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From the people who move you: Rozanne Edwards

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Let's face it, the events of the past year and a half will most likely change our relationship with commuting for a long time to come. Whether it's the daily commute into work or travelling into town to visit friends and go shopping, the pandemic shone a light on how we spend our time, what's on our doorstep, and what we need from our homes. Some predict a rise in flexible working where people travel to an office a couple of days a week, while others might want to continue working from home. Either way, this will reframe how we look at commuter towns such as the one in which I live, St. Albans. Some might argue the town's popularity stems from providing quick and easy access into London but here I want to share some of my experiences of the past 18 months and why patterns of commuting might shift, but the appeal of the commuter town is here to stay.

Living alone during the initial lockdown meant that it became even more important to stay connected to friends, family and colleagues on a regular basis. My office is a short walk away but over lockdown, as with many, my social interactions and work meetings were quickly replaced with video calls. And yes, we were able to stay in contact, and yes, we were able to get the job done and be productive but I realised that nothing really can replace that in person experience.

Sure, working alone meant that perhaps I could be more focused with fewer distractions but ultimately, I missed being around the people I work with: those chats over a sandwich at lunch, getting answers quickly without having to pick up the phone and sharing ideas over the desk. And for me I think this desire for in person interaction will still drive people into the office - whether it is just for a few hours a week to hold brainstorms and meetings - the human connection of being face-to-face is hard to replicate with technology.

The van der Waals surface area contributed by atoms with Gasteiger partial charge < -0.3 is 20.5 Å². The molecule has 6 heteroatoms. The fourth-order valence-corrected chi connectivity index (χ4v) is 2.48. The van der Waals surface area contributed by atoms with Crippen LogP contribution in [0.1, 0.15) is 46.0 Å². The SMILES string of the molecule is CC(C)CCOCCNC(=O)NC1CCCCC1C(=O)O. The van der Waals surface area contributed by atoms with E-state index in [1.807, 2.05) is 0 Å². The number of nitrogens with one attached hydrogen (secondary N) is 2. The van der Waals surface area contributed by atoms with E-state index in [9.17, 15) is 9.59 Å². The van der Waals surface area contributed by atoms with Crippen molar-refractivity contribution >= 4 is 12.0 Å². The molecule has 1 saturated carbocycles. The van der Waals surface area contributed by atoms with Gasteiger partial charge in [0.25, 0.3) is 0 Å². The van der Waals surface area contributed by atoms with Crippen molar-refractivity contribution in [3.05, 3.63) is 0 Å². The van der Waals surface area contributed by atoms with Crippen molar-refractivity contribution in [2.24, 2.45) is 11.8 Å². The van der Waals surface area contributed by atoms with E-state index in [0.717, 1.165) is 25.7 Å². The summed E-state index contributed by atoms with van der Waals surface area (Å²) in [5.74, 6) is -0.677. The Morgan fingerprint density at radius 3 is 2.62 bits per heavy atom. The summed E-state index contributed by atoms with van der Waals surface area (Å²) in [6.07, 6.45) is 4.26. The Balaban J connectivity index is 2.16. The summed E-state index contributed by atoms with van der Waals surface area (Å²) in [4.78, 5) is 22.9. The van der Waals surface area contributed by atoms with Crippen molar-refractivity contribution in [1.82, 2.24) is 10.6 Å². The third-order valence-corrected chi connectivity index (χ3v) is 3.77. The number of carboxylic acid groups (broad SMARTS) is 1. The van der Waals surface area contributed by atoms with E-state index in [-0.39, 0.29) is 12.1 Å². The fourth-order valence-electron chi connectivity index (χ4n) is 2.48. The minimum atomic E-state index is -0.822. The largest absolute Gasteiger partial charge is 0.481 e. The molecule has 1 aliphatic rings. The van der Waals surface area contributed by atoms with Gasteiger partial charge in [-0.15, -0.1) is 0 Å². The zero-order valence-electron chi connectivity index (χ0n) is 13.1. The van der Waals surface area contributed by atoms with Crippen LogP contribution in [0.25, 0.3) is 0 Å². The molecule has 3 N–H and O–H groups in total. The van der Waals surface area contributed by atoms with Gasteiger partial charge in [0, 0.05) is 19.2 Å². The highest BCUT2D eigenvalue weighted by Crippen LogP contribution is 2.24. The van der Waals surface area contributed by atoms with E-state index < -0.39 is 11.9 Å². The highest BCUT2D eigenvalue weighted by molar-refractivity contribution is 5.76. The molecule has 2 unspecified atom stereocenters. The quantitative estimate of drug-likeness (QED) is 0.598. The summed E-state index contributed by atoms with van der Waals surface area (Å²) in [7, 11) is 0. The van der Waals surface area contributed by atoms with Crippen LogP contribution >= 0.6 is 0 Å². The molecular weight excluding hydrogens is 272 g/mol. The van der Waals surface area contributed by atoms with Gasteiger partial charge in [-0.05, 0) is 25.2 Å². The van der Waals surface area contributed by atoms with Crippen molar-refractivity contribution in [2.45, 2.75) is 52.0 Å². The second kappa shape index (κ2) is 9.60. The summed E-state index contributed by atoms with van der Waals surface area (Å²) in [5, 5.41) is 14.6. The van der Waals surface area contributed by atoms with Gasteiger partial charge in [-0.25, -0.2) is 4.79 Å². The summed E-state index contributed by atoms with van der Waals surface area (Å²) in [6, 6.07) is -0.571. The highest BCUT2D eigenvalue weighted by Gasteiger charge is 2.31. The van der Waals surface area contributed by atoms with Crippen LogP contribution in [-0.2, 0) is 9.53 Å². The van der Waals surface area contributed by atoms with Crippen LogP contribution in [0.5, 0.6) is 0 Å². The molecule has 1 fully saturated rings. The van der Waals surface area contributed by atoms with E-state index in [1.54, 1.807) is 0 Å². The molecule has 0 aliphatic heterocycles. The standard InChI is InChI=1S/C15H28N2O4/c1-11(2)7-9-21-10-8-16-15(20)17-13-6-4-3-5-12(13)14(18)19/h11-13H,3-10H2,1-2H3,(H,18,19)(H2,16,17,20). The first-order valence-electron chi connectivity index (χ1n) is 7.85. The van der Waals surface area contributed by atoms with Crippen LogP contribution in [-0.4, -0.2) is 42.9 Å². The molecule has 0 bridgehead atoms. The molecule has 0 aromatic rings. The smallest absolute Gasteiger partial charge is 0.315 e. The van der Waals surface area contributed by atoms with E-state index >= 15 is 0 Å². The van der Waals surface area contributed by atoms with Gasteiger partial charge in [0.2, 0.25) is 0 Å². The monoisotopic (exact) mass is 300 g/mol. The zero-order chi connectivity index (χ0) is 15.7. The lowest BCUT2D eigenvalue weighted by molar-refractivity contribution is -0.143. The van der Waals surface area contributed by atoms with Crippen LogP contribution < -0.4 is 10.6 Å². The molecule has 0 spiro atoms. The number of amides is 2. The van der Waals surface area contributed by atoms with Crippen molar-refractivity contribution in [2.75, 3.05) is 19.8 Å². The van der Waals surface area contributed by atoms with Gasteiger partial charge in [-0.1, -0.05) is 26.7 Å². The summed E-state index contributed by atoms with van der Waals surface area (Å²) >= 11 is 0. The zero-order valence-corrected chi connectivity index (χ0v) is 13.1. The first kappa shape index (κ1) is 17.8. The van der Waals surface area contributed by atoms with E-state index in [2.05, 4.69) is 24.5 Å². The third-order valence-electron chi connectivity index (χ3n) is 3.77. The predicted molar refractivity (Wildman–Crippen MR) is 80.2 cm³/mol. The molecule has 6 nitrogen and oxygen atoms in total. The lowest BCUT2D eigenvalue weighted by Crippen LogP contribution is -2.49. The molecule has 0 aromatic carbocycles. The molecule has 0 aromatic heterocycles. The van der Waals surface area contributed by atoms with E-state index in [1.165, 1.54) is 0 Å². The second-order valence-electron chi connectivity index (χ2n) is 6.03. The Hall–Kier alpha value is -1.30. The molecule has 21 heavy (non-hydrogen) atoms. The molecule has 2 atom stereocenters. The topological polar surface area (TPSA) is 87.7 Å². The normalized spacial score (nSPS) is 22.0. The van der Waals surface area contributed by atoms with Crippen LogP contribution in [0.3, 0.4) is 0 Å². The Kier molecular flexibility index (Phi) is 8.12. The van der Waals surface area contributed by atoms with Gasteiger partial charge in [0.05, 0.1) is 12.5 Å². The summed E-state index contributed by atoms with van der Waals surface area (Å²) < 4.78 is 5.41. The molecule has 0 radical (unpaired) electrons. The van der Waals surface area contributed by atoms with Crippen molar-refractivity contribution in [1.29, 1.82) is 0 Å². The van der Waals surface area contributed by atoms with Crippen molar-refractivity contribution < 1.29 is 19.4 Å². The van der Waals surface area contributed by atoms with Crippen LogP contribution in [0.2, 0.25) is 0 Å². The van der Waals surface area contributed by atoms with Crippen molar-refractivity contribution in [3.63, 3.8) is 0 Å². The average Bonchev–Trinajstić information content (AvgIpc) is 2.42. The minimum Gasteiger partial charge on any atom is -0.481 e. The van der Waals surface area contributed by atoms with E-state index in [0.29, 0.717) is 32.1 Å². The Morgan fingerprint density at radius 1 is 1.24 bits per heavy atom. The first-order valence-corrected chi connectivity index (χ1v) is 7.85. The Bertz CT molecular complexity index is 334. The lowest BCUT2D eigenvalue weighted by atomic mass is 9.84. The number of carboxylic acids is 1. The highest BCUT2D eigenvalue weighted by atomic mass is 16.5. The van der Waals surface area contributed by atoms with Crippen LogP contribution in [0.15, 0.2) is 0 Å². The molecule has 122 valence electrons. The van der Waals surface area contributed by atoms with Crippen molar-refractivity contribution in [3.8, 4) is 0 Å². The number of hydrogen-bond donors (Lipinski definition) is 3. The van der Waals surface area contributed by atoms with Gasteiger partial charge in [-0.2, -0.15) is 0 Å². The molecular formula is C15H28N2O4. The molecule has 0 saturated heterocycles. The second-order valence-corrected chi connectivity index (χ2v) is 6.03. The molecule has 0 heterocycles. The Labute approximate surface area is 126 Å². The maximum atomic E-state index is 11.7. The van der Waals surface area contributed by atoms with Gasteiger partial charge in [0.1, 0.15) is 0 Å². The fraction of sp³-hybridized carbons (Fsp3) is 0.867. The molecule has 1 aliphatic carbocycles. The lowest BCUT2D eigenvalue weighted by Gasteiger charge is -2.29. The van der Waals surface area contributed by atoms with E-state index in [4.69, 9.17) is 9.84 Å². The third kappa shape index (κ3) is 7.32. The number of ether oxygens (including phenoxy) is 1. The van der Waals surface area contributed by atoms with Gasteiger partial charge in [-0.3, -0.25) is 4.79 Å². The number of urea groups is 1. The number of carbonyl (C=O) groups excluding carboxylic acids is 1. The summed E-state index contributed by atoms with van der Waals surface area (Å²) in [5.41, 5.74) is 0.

I was thankful to be back in the office with my team.

Thinking more specifically about St Albans and other commuter towns, many might be mistaken for thinking that because these places are inhabited with people who prior to the pandemic spent a lot of their time elsewhere with work that they lacked community and a local culture.

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On the contrary, these towns have an identity in their own right and with the past 18 months showing people what lies on their doorstep, this sense of community has grown even more. In my apartment building the neighbours really came together to support one another during the darkest days of lockdown and when restrictions lifted the council enabled some of the main roads to be pedestrianised encouraging a more sociable experience in the centre of town – it’s been so successful that it’s being extended beyond the lockdowns.

Furthermore, St Albans has a great range of local business, which people can enjoy on their doorstep. Whether it’s getting fresh flowers from the Flower Box, indulging in a treat from The Pudding Stop or having a relaxed brunch on a weekend at the George Street Canteen, the town offers lots of options for its residents who don’t want to go very far.

When it comes to what we are seeing from the clients coming through our doors, they share the sentiment that I do of wanting to return to the office. While many businesses' back to work policy is still being thrashed out, our clients do expect that at some point they will be required back into the office, and they want to go - at least for some of the week. Therefore, a home that still has robust travel connections into London is still a key requirement for them, and with the countryside also on the doorstep they are able to have the best of both worlds. And it is for this reason that I believe despite working patterns shifting, commuter towns will retain their popularity for many years to come.

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